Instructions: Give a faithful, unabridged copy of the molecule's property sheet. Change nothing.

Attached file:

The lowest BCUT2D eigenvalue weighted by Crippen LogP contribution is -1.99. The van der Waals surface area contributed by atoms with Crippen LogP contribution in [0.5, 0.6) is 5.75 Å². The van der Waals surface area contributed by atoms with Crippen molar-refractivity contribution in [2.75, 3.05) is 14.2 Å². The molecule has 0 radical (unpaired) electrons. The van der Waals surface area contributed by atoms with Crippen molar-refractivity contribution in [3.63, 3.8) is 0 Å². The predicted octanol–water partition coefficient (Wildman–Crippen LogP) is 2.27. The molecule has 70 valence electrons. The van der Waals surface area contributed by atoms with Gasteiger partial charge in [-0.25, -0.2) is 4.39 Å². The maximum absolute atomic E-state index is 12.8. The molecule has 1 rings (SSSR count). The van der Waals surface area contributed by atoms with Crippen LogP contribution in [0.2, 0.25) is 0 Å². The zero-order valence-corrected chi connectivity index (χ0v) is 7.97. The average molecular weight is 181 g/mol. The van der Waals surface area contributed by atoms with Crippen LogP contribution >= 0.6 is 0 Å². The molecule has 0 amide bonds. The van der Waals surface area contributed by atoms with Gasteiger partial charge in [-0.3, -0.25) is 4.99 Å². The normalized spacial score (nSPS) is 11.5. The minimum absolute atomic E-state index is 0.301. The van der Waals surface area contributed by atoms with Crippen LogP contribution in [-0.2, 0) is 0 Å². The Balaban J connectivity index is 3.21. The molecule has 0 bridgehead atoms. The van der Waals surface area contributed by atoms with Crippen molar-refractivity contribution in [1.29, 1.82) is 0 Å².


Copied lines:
The lowest BCUT2D eigenvalue weighted by Crippen LogP contribution is -1.99. The van der Waals surface area contributed by atoms with Crippen LogP contribution in [0.5, 0.6) is 5.75 Å². The van der Waals surface area contributed by atoms with Crippen molar-refractivity contribution in [2.75, 3.05) is 14.2 Å². The molecule has 0 radical (unpaired) electrons. The van der Waals surface area contributed by atoms with Crippen molar-refractivity contribution in [3.63, 3.8) is 0 Å². The predicted octanol–water partition coefficient (Wildman–Crippen LogP) is 2.27. The molecule has 70 valence electrons. The van der Waals surface area contributed by atoms with Gasteiger partial charge in [-0.25, -0.2) is 4.39 Å². The maximum absolute atomic E-state index is 12.8. The molecule has 1 rings (SSSR count). The van der Waals surface area contributed by atoms with Crippen LogP contribution in [0.2, 0.25) is 0 Å². The zero-order valence-corrected chi connectivity index (χ0v) is 7.97. The average molecular weight is 181 g/mol. The van der Waals surface area contributed by atoms with Crippen LogP contribution >= 0.6 is 0 Å². The molecule has 0 amide bonds. The van der Waals surface area contributed by atoms with Gasteiger partial charge in [-0.3, -0.25) is 4.99 Å². The normalized spacial score (nSPS) is 11.5. The minimum absolute atomic E-state index is 0.301. The van der Waals surface area contributed by atoms with Crippen LogP contribution in [-0.2, 0) is 0 Å². The Balaban J connectivity index is 3.21. The molecule has 0 bridgehead atoms. The van der Waals surface area contributed by atoms with Crippen molar-refractivity contribution in [1.29, 1.82) is 0 Å².